We ride, walk and run from south to north over the boundaries of numerous countries, carefully stepping over the corpses of those who died en route, hacking our way through dense jungle toward freedom. This story should seem as familiar as the recent images from Del Rio, Texas – lawmen on horseback with reins in tight fists chasing down Black people. This can’t be. Hunters of Black bodies? Authorities reminiscent of slave catchers pushing us back down south under threat? Sun-burned white men tricking us onto vessels in a language we cannot understand? In 2021? In America?
Today, scenes from the days of slavery play out, except this time, my people are being forced back, “repatriated,” to an uninhabitable home that historically speaking was never home. Haiti had always been a place where Africans were brought as chattel to increase the wealth of Europeans. We have never been forgiven for daring to deem ourselves human by having freed ourselves from slavery in 1804.
The French forced us to pay reparations to them for lost property – labor and land. Starting in 1915 (and lasting for nearly two decades), the United States used Haiti's financial debt as an excuse to occupy the country. The American government continued to puppeteer equally avaricious Haitian leaders too power-drunk to see that the real prize in America’s eyes was Cuba. Cubans are still the preferred (but also exploited) immigrants. That’s a story for another time and another voice.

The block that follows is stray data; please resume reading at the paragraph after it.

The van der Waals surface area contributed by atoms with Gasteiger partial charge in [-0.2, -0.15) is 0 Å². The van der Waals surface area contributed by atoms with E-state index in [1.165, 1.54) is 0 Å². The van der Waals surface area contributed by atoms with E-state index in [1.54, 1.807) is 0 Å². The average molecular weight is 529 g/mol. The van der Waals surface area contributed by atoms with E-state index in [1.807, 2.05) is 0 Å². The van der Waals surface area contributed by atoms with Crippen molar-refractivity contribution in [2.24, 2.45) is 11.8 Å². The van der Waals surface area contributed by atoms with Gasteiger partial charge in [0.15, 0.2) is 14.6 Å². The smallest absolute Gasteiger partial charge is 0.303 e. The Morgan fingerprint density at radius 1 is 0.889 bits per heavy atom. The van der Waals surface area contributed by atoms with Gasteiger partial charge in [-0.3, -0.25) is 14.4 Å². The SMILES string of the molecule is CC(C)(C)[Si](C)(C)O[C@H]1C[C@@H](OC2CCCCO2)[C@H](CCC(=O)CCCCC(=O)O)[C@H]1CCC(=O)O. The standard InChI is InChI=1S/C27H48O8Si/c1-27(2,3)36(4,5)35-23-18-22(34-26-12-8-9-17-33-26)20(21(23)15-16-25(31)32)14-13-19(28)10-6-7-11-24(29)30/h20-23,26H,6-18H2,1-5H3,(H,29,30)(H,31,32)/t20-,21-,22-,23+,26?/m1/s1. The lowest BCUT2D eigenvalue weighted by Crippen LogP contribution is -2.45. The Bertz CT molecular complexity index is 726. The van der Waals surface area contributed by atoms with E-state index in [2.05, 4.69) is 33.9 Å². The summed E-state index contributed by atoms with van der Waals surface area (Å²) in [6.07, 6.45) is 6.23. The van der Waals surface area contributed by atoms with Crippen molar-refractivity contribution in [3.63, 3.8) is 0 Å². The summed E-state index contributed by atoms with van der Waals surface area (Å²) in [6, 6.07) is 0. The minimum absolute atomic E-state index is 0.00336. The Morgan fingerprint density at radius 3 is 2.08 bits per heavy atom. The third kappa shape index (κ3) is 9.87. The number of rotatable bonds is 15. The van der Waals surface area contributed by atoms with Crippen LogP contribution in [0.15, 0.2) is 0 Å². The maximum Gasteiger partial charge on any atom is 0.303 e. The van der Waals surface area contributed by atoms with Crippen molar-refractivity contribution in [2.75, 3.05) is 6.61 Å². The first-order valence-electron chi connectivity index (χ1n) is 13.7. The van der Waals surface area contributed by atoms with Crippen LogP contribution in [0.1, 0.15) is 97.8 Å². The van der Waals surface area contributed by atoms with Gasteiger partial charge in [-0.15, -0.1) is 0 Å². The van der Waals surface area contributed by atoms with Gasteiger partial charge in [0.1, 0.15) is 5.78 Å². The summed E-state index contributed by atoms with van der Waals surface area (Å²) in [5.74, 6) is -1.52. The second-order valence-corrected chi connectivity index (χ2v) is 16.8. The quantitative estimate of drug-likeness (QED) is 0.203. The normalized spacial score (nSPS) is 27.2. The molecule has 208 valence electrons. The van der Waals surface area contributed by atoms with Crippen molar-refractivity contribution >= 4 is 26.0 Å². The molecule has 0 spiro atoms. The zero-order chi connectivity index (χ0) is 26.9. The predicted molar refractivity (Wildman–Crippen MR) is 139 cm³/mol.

I understand the tragedy of what is happening to my people in this moment because of who I am:
As a Haitian, I have experienced firsthand the xenophobia of Americans who, in the 1980s, falsely accused us of being the originators and proliferators of HIV/AIDS. Concurrently, we were tagged as “boat people.” We had fled Haiti en masse before Del Rio. We came in out-of-gas motorboats with smoking engines that were more like rickety rafts. We had stumbled from these out of breath, spitting up salt water, indifferent to how we would be labeled as long as we were here.